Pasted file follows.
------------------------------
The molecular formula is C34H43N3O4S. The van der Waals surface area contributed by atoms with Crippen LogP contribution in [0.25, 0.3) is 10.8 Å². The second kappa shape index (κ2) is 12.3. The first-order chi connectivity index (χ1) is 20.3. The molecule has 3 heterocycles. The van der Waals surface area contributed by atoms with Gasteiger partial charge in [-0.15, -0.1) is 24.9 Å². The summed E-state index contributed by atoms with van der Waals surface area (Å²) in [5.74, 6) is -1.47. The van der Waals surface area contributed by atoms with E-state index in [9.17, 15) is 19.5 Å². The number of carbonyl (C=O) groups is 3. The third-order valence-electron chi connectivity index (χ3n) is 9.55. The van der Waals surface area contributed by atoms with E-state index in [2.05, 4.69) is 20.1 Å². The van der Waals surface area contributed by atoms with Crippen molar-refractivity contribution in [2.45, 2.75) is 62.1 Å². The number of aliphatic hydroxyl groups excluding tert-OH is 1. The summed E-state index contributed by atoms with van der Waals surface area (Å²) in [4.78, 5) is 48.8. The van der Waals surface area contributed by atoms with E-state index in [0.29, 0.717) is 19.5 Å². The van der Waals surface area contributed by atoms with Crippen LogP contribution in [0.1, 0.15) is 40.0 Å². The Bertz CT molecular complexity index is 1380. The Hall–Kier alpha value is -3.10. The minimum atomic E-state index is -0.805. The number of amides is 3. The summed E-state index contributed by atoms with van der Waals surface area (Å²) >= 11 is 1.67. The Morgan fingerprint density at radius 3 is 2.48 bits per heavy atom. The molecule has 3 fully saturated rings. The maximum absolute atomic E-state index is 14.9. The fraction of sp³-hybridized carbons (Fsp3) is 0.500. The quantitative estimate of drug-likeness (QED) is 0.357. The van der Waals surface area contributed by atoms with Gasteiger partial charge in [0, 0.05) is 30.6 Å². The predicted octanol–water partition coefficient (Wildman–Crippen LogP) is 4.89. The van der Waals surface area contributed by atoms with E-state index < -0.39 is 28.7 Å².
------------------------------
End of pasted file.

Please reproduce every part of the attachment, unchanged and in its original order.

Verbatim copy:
The molecular formula is C34H43N3O4S. The van der Waals surface area contributed by atoms with Crippen LogP contribution in [0.25, 0.3) is 10.8 Å². The second kappa shape index (κ2) is 12.3. The first-order chi connectivity index (χ1) is 20.3. The molecule has 3 heterocycles. The van der Waals surface area contributed by atoms with Gasteiger partial charge in [-0.15, -0.1) is 24.9 Å². The summed E-state index contributed by atoms with van der Waals surface area (Å²) in [5.74, 6) is -1.47. The van der Waals surface area contributed by atoms with E-state index in [9.17, 15) is 19.5 Å². The number of carbonyl (C=O) groups is 3. The third-order valence-electron chi connectivity index (χ3n) is 9.55. The van der Waals surface area contributed by atoms with E-state index in [2.05, 4.69) is 20.1 Å². The van der Waals surface area contributed by atoms with Crippen molar-refractivity contribution in [2.45, 2.75) is 62.1 Å². The number of aliphatic hydroxyl groups excluding tert-OH is 1. The summed E-state index contributed by atoms with van der Waals surface area (Å²) in [4.78, 5) is 48.8. The van der Waals surface area contributed by atoms with E-state index in [0.29, 0.717) is 19.5 Å². The van der Waals surface area contributed by atoms with Crippen LogP contribution in [0.1, 0.15) is 40.0 Å². The Bertz CT molecular complexity index is 1380. The Hall–Kier alpha value is -3.10. The minimum atomic E-state index is -0.805. The number of amides is 3. The summed E-state index contributed by atoms with van der Waals surface area (Å²) >= 11 is 1.67. The Morgan fingerprint density at radius 3 is 2.48 bits per heavy atom. The molecule has 3 fully saturated rings. The maximum absolute atomic E-state index is 14.9. The fraction of sp³-hybridized carbons (Fsp3) is 0.500. The quantitative estimate of drug-likeness (QED) is 0.357. The van der Waals surface area contributed by atoms with Gasteiger partial charge in [0, 0.05) is 30.6 Å². The predicted octanol–water partition coefficient (Wildman–Crippen LogP) is 4.89. The van der Waals surface area contributed by atoms with E-state index < -0.39 is 28.7 Å².